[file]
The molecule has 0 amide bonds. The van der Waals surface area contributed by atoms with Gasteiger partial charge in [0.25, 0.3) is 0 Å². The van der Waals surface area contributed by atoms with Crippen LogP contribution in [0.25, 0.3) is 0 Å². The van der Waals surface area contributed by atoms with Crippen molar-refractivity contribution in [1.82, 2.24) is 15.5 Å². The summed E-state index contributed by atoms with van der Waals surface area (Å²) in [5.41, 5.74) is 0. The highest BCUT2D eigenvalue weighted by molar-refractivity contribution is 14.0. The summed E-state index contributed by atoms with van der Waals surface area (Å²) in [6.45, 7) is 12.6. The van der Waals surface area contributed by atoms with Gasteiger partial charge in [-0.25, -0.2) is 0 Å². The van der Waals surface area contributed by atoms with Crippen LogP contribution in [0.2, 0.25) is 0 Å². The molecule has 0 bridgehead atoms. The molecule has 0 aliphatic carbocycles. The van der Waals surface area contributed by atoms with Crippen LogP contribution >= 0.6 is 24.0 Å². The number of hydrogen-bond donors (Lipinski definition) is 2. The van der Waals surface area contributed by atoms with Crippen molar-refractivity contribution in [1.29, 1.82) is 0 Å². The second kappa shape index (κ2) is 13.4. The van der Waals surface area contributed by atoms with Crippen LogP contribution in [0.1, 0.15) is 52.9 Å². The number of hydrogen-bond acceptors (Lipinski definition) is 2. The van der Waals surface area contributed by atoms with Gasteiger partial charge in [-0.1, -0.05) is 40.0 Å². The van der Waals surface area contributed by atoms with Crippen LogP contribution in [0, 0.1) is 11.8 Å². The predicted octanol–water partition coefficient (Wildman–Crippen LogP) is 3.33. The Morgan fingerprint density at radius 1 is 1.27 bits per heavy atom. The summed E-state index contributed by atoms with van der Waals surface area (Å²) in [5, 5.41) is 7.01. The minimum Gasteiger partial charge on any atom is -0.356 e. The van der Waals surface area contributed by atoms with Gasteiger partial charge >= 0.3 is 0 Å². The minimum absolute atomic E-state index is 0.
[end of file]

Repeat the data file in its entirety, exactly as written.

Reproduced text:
The molecule has 0 amide bonds. The van der Waals surface area contributed by atoms with Gasteiger partial charge in [0.25, 0.3) is 0 Å². The van der Waals surface area contributed by atoms with Crippen LogP contribution in [0.25, 0.3) is 0 Å². The van der Waals surface area contributed by atoms with Crippen molar-refractivity contribution in [1.82, 2.24) is 15.5 Å². The summed E-state index contributed by atoms with van der Waals surface area (Å²) in [5.41, 5.74) is 0. The highest BCUT2D eigenvalue weighted by molar-refractivity contribution is 14.0. The summed E-state index contributed by atoms with van der Waals surface area (Å²) in [6.45, 7) is 12.6. The van der Waals surface area contributed by atoms with Gasteiger partial charge in [-0.25, -0.2) is 0 Å². The van der Waals surface area contributed by atoms with Crippen LogP contribution in [0.2, 0.25) is 0 Å². The molecule has 0 bridgehead atoms. The molecule has 0 aliphatic carbocycles. The van der Waals surface area contributed by atoms with Crippen LogP contribution >= 0.6 is 24.0 Å². The number of hydrogen-bond donors (Lipinski definition) is 2. The van der Waals surface area contributed by atoms with Crippen molar-refractivity contribution in [1.29, 1.82) is 0 Å². The second kappa shape index (κ2) is 13.4. The van der Waals surface area contributed by atoms with Crippen LogP contribution in [0.1, 0.15) is 52.9 Å². The number of hydrogen-bond acceptors (Lipinski definition) is 2. The van der Waals surface area contributed by atoms with Gasteiger partial charge in [-0.1, -0.05) is 40.0 Å². The van der Waals surface area contributed by atoms with Crippen LogP contribution in [0, 0.1) is 11.8 Å². The predicted octanol–water partition coefficient (Wildman–Crippen LogP) is 3.33. The Morgan fingerprint density at radius 1 is 1.27 bits per heavy atom. The summed E-state index contributed by atoms with van der Waals surface area (Å²) in [5, 5.41) is 7.01. The minimum Gasteiger partial charge on any atom is -0.356 e. The van der Waals surface area contributed by atoms with Gasteiger partial charge >= 0.3 is 0 Å². The minimum absolute atomic E-state index is 0.